In Brexit news, PM Boris Johnson is reportedly willing to go to the Supreme Court to avoid having to write a letter asking for a delay to Brexit, as set out in the Benn Act, according to sources. Senior UK Government figures are reportedly considering a series of proposals to “sabotage” EU’s structure if Brussels does not agree to a new deal or lets UK PM Johnson leave the bloc without one, according to sources. Plans under consideration include blocking the EU’s 2021-27 budget which is due to be agreed early 2020.
Concluding the overnight session, US Treasuries were largely steady Monday, with the curve steeper and the long-end having underperformed during Asian session and early European trading, which was muted. There were gains during the Asia session amid reports that China may be increasingly reluctant to agree to a broad trade deal, but these were broadly unwound as S&P 500 futures pared earlier decline. Yields rose by around 2bps at the long-end of the Treasury curve, up to 1.5375%, while the 2s10s remains within a basis point of Friday’s close.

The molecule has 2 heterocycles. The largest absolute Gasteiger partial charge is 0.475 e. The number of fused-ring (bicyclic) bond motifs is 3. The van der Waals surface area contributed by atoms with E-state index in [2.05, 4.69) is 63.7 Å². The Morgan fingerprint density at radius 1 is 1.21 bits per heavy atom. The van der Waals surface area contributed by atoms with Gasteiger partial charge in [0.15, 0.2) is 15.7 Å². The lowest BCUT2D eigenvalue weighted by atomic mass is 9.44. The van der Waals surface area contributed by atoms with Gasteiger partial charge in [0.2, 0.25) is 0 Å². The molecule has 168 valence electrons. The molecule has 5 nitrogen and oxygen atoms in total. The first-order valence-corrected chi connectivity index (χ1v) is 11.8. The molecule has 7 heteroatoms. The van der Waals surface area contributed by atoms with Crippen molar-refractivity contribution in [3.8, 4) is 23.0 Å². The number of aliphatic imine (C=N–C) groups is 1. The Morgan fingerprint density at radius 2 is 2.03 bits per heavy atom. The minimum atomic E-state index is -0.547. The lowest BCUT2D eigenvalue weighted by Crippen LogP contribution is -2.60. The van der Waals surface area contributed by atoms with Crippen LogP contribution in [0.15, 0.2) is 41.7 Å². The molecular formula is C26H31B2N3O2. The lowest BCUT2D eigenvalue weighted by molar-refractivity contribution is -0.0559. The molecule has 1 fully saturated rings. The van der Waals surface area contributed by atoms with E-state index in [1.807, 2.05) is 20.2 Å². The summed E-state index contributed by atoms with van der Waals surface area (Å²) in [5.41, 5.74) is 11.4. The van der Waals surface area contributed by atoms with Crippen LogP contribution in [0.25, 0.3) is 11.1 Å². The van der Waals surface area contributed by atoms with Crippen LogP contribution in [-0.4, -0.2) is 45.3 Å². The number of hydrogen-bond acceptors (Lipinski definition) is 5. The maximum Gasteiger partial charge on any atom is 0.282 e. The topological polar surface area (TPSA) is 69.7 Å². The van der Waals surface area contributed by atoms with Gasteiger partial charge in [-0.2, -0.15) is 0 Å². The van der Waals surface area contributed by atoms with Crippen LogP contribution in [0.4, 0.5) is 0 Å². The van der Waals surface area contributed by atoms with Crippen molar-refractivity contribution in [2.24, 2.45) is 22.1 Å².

Euro zone government bond yields were little changed with the German 10-year Bund yield falling 0.4 basis points to -0.59%. Portuguese bonds were also supported by news on Friday that DBRS has upgraded Portugal’s credit rating.
In currencies, the dollar was 0.1% higher against a basket of peers. The euro was 0.1% lower at $1.0967 while Sterling fell as investors fear Britain and the European Union are no closer to agreeing a Brexit withdrawal deal. The Swedish krona and the Australian dollar led G-10 currency losses as risk appetite weakened amid signs that Washington and Beijing may struggle to make headway in trade talks this week. The Norwegian krone slipped on a manufacturing slump. The Swiss franc rallied amid a risk-off tone in markets
- S&P 500 futures down 0.3% to 2,946.00
- STOXX Europe 600 up 0.05% to 380.40
- MXAP up 0.04% to 155.59
- MXAPJ up 0.07% to 497.65
- Nikkei down 0.2% to 21,375.25
- Topix down 0.01% to 1,572.75
- Hang Seng Index down 1.1% to 25,821.03
- Shanghai Composite closed for holiday
- Sensex up 0.1% to 37,723.81
- Australia S&P/ASX 200 up 0.7% to 6,563.56
- Kospi up 0.05% to 2,021.73
- German 10Y yield fell 1.4 bps to -0.6%
- Euro down 0.1% to $1.0966